Limited Progress on North Korean Denuclearization: CriticalQuestions Lie Ahead

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Limited Progress on North Korean Denuclearization: CriticalQuestions Lie Ahead

June 26, 2008 6 min read Download Report
Bruce Klingner
Senior Research Fellow, Northeast Asia
Bruce Klingner specializes in Korean and Japanese affairs as the senior research fellow for Northeast Asia.

Pyongyang's June 26 delivery of a data declaration regarding its nuclear weapons programs and the anticipated destruction of the cooling tower at the Yongbyon nuclear reactor represent commendable progress toward North Korean denuclearization. Similarly, North Korea's earlier delivery of approximately 19,000 pages of Yongbyon's operating records provided a trove of information for the U.S. Intelligence Community to refine its assessments of Pyongyang's nuclear weapons inventory. The destruction of the cooling tower marks a notable step in the disablement of North Korea's plutonium production capability. All of these steps represent greater progress than was ever achieved under the 1994 Agreed Framework.

These steps do not, however, constitute complete compliance by North Korea of its data declaration commitments. North Korea's refusal to provide full transparency on its nuclear programs raises serious questions over its commitment to fulfill even more difficult future requirements. These questions are made all the more worrisome by the demonstrated willingness of the U.S. to lower the bar for North Korean compliance and walk away from its strongest pledges.

On June 26, the Bush Administration vowed to secure a rigorous verification regime capable of preventing North Korea from violating yet another international agreement on denuclearization. The Administration should carefully abide by this pledge and follow up on progress in the six-party talks with a demand for full North Korean compliance with all existing commitments. It should also insist that subsequent joint statements more clearly delineate North Korean requirements in order to prevent noncompliance through creative interpretation.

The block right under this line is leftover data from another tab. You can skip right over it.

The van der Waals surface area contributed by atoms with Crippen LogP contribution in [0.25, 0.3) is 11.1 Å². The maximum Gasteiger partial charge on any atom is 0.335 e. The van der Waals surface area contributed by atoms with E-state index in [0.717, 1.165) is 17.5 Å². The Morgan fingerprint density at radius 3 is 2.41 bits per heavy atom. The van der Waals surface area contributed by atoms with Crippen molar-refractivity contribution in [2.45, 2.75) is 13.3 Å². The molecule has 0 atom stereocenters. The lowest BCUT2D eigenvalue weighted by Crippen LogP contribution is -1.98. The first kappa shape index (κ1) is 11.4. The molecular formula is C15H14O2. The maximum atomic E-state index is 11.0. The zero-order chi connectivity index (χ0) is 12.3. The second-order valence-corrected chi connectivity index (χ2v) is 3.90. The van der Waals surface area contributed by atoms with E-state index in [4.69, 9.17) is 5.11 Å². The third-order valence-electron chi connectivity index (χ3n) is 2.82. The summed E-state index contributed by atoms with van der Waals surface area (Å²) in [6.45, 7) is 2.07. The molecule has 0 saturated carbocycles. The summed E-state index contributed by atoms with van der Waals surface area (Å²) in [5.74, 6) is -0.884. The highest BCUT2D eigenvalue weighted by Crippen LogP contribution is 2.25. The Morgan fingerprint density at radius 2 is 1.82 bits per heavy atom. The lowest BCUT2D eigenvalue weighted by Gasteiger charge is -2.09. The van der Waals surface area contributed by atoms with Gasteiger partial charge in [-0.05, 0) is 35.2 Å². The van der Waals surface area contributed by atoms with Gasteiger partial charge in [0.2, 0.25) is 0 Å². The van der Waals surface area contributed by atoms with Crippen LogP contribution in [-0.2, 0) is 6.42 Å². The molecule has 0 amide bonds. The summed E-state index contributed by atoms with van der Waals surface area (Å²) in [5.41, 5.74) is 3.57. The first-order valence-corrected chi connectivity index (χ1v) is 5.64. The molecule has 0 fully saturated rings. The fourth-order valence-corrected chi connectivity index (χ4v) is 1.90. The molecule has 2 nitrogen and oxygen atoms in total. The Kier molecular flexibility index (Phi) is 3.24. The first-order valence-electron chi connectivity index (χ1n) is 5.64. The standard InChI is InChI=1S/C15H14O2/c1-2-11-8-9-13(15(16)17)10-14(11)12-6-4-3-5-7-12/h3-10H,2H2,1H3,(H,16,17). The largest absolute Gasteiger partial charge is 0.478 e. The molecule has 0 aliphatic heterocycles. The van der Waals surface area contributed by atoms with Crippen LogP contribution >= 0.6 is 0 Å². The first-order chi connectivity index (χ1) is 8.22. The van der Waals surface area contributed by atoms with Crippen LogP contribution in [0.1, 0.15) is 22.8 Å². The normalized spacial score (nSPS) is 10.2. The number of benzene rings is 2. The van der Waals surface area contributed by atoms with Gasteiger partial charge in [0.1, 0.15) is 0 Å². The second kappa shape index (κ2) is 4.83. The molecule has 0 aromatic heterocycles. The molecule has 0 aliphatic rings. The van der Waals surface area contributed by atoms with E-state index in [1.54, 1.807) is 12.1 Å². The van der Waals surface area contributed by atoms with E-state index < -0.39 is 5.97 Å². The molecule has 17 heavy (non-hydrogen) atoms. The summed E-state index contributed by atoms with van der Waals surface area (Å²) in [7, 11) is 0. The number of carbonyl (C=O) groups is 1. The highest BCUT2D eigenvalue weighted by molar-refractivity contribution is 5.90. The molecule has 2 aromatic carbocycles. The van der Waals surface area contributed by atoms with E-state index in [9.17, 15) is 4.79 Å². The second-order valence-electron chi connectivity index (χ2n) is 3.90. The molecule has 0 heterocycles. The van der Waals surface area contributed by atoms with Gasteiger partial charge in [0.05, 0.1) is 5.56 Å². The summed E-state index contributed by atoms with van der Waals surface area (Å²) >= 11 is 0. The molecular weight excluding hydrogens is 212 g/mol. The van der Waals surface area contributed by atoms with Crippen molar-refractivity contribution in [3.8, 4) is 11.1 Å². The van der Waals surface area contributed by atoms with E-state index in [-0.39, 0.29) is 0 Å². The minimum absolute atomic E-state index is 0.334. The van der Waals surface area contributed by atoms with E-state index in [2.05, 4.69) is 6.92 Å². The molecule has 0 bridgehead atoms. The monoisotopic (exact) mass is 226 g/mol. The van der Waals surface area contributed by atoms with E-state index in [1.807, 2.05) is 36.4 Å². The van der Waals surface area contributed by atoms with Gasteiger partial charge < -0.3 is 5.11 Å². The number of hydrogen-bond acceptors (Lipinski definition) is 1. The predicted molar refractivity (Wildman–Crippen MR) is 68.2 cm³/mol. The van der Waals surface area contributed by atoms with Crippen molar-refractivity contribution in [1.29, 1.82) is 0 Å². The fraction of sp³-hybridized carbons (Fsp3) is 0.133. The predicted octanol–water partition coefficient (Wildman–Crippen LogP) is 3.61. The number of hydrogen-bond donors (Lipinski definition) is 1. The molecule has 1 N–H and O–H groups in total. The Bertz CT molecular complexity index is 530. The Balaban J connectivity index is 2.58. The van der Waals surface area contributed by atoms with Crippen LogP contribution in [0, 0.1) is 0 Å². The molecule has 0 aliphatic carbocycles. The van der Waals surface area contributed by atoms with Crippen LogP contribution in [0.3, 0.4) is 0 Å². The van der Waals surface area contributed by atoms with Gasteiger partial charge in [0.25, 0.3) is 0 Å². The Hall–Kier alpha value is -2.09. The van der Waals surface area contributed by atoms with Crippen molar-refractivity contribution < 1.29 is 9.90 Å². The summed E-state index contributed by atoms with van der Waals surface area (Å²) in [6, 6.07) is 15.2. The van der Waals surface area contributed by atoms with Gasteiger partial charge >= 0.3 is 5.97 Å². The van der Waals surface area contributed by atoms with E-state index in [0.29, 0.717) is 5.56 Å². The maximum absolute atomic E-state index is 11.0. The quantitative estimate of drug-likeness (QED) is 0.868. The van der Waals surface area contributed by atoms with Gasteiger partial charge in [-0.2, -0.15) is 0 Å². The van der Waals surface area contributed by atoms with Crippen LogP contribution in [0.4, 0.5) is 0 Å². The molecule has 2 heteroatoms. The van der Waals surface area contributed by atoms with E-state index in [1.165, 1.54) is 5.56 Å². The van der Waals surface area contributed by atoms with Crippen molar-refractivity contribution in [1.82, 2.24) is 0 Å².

Data Declaration Shortcomings

Though full details of the data declaration are not public, indications are that North Korea refused to divulge information on its covert efforts to develop a uranium-based nuclear weapons program and its nuclear proliferation activities with other nations. The February 2007 Joint Statement requires Pyongyang to provide "a complete declaration of all nuclear programs." At the time, U.S. negotiator Christopher Hill deflected criticism that the joint statement did not include a specific reference to the uranium program by asserting that the plural form of "programs" clearly included both plutonium and uranium programs.

During April 2008 bilateral meetings with North Korea in Singapore, the Bush Administration tentatively agreed to an unusual strategy in which the United States rather than Pyongyang would provide requisite data on North Korea's uranium program and proliferation activities. Rather than admitting to having violated previous international agreements, Pyongyang would then merely "acknowledge" Washington's concerns by not challenging the U.S. information. Such a strategy is inconsistent with the approach to other arms control treaties signed by the U.S. Washington also acquiesced to North Korean demands to postpone disclosing the number of its nuclear weapons until a later phase of negotiations.

In October 2007, President Bush stated that North Korea was required to provide "a full declaration of any proliferation activities."[1] Secretary of State Rice stated during a June 18 speech at The Heritage Foundation that "North Korea has proliferated nuclear technology to Syria."[2] In November 2006, President Bush vowed that "the transfer of nuclear weapons or material by North Korea to states or non-state entities would be considered a grave threat to the United States, and we would hold North Korea fully accountable for the consequences of such action."[3]

Removal from Terrorist List Risks Alienating Japan